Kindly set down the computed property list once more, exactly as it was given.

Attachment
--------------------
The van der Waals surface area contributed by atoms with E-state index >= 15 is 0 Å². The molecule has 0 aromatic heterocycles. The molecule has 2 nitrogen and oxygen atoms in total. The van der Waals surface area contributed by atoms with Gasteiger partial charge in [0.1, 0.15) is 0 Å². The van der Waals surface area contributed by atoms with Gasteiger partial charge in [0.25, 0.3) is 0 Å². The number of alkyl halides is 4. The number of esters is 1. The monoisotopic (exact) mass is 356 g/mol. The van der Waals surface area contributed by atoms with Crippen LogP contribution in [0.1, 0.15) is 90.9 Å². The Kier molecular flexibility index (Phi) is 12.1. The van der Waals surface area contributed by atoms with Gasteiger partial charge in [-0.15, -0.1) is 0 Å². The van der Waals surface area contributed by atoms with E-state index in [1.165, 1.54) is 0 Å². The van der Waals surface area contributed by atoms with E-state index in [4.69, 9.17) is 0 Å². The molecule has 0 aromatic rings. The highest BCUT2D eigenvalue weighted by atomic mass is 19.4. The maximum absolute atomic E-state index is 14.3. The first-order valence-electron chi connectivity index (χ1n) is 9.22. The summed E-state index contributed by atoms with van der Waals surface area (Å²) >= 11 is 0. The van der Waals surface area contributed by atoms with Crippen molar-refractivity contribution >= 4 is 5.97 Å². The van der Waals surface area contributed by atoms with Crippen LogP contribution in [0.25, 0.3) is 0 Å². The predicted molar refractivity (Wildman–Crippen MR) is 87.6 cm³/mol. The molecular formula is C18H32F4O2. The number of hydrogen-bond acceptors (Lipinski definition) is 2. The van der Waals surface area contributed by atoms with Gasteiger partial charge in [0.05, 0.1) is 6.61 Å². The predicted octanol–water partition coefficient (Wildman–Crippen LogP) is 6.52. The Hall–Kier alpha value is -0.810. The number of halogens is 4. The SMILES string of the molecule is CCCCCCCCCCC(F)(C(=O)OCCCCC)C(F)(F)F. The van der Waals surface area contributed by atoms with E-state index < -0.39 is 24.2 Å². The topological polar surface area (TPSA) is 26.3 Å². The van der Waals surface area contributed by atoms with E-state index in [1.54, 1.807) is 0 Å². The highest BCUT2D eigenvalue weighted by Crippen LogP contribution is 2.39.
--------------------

The van der Waals surface area contributed by atoms with E-state index >= 15 is 0 Å². The molecule has 0 aromatic heterocycles. The molecule has 2 nitrogen and oxygen atoms in total. The van der Waals surface area contributed by atoms with Gasteiger partial charge in [0.1, 0.15) is 0 Å². The van der Waals surface area contributed by atoms with Gasteiger partial charge in [0.25, 0.3) is 0 Å². The number of alkyl halides is 4. The number of esters is 1. The monoisotopic (exact) mass is 356 g/mol. The van der Waals surface area contributed by atoms with Crippen LogP contribution in [0.1, 0.15) is 90.9 Å². The Kier molecular flexibility index (Phi) is 12.1. The van der Waals surface area contributed by atoms with Gasteiger partial charge in [-0.15, -0.1) is 0 Å². The van der Waals surface area contributed by atoms with E-state index in [1.165, 1.54) is 0 Å². The van der Waals surface area contributed by atoms with E-state index in [4.69, 9.17) is 0 Å². The molecule has 0 aromatic rings. The highest BCUT2D eigenvalue weighted by atomic mass is 19.4. The maximum absolute atomic E-state index is 14.3. The first-order valence-electron chi connectivity index (χ1n) is 9.22. The summed E-state index contributed by atoms with van der Waals surface area (Å²) >= 11 is 0. The van der Waals surface area contributed by atoms with Crippen molar-refractivity contribution >= 4 is 5.97 Å². The van der Waals surface area contributed by atoms with Crippen LogP contribution in [0.25, 0.3) is 0 Å². The predicted molar refractivity (Wildman–Crippen MR) is 87.6 cm³/mol. The molecular formula is C18H32F4O2. The number of hydrogen-bond acceptors (Lipinski definition) is 2. The van der Waals surface area contributed by atoms with Gasteiger partial charge in [0.05, 0.1) is 6.61 Å². The predicted octanol–water partition coefficient (Wildman–Crippen LogP) is 6.52. The Hall–Kier alpha value is -0.810. The number of halogens is 4. The SMILES string of the molecule is CCCCCCCCCCC(F)(C(=O)OCCCCC)C(F)(F)F. The van der Waals surface area contributed by atoms with E-state index < -0.39 is 24.2 Å². The topological polar surface area (TPSA) is 26.3 Å². The van der Waals surface area contributed by atoms with E-state index in [1.54, 1.807) is 0 Å². The highest BCUT2D eigenvalue weighted by Crippen LogP contribution is 2.39.